TRIP-FREE/NONTRIP-FREE CIRCUIT BREAKERS
Circuit breakers are classified as being trip free or nontrip free.
A trip-free circuit breaker is a circuit breaker that will trip (open) even if the operating mechanism (ON-OFF switch) is held in the ON position. A nontrip-free circuit breaker can be reset and/or held ON even if an overload or excessive heat condition is present. In other words, a nontrip-free circuit breaker can be bypassed by holding the operating mechanism ON.
Trip-free circuit breakers are used on circuits that cannot tolerate overloads and on nonemergency circuits. Examples of these are precision or current sensitive circuits, nonemergency lighting circuits, and nonessential equipment circuits.
Nontrip-free circuit breakers are used for circuits that are essential for operations. Examples of these circuits are emergency lighting, required control circuits, and essential equipment circuits.
Circuit breakers, like fuses, are rated by the amount of time delay. In circuit breakers the ratings are instantaneous, short time delay, and longtime delay. The delay times of circuit breakers can be used to provide for SELECTIVE TRIPPING.
Selective tripping is used to cause the circuit breaker closest to the faulty circuit to trip. This will remove power from the faulty circuit without affecting other, nonfaulty circuits. Figure 2-22 should help you understand selective tripping.
Figure 2-22. - Use of circuit breakers in a power distribution system.
Figure 2-22 shows a power distribution system using circuit breakers for protection. Circuit breaker 1 (CB1) has the entire current for all seven loads through it. CB2 feeds loads 1, 2, 3, and 4 (through CB4, CB5, CB6, and CB7), and CB3 feeds loads 5, 6, and 7 (through CB8, CB9, and CB10). If all the circuit breakers were rated with the same time delay, an overload on load 5 could cause CB1, CB3, and CB8 to trip. This would remove power from all seven loads, even though load 5 was the only circuit with an overload.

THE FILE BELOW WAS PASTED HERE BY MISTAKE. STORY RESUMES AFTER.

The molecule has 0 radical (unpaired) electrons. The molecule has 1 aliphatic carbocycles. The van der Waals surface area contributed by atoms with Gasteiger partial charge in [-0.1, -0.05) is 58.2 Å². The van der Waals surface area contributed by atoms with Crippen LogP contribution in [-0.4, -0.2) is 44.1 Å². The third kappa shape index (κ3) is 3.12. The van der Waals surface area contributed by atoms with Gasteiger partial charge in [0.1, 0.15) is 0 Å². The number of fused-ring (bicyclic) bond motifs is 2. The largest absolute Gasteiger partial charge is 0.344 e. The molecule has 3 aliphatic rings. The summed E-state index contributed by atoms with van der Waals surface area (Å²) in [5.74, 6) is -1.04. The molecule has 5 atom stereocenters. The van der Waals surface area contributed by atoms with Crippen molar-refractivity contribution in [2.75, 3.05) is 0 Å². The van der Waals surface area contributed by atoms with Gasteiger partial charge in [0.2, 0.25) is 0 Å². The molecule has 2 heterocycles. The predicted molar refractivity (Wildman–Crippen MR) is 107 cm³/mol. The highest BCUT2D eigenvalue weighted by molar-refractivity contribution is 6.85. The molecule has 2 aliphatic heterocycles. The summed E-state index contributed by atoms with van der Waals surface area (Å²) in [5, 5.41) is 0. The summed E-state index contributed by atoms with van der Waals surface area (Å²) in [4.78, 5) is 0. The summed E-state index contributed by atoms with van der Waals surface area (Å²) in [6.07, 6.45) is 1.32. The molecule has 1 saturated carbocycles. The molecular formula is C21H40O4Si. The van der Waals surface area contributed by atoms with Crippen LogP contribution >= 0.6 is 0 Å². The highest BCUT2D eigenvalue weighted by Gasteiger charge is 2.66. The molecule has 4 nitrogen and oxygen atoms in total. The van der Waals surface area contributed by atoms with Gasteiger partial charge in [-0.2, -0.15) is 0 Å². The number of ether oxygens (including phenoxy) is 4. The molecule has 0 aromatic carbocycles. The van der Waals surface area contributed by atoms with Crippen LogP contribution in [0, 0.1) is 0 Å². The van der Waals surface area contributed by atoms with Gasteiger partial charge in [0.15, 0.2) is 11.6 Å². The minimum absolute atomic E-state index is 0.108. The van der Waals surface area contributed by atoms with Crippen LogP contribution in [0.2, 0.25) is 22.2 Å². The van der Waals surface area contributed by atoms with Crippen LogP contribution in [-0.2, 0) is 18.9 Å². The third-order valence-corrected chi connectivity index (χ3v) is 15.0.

Selective tripping would have CB1 rated as long time delay, CB2 and CB3 rated as short time delay, and CB4 through CB10 rated as instantaneous.
With this arrangement, if load 5 had an overload, only CB8 would trip. CB8 would remove the power from load 5 before CB1 or CB3 could react to the overload.
In this way, only load 5 would be affected and the other circuits would continue to operate.
PHYSICAL TYPES OF CIRCUIT BREAKERS
All the circuit breakers presented so far in this chapter have been physically large, designed to control large amounts of power, and used a type of toggle operating mechanism. Not all circuit breakers are of this type. The circuit breaker in figure 2-23 is physically large and controls large amounts of power; but the operating mechanism is not a toggle. Except for the difference in the operating mechanism, this circuit breaker is identical to the circuit breakers already presented.
Figure 2-23. - Circuit breaker with an operating handle.
Circuit breakers used for low power protection, such as 28-volt dc, 30 amperes, can be physically small. With low power use, arc extinguishers are not required, and so are not used in the construction of these circuit breakers. Figure 2-24 shows a low power circuit breaker of the push-button or push-pull type. This circuit breaker has a thermal trip element (the bimetallic disk) and is nontrip-free. The push button is the operating mechanism of this circuit breaker.
Figure 2-24. - Push-button circuit breaker.
You will find other physical types of circuit breakers as you work with electrical circuits. They are found in power distribution systems, lighting panels, and even on individual pieces of equipment. Regardless of the physical size and the amount of power through the circuit breaker, the basic operating principles of circuit breakers apply.
Q.33 What is a trip-free circuit breaker?
Q.34 What is a nontrip-free circuit breaker?
Q.35 Where should you use a trip-free circuit breaker?
Q.36 Where should you use a nontrip-free circuit breaker?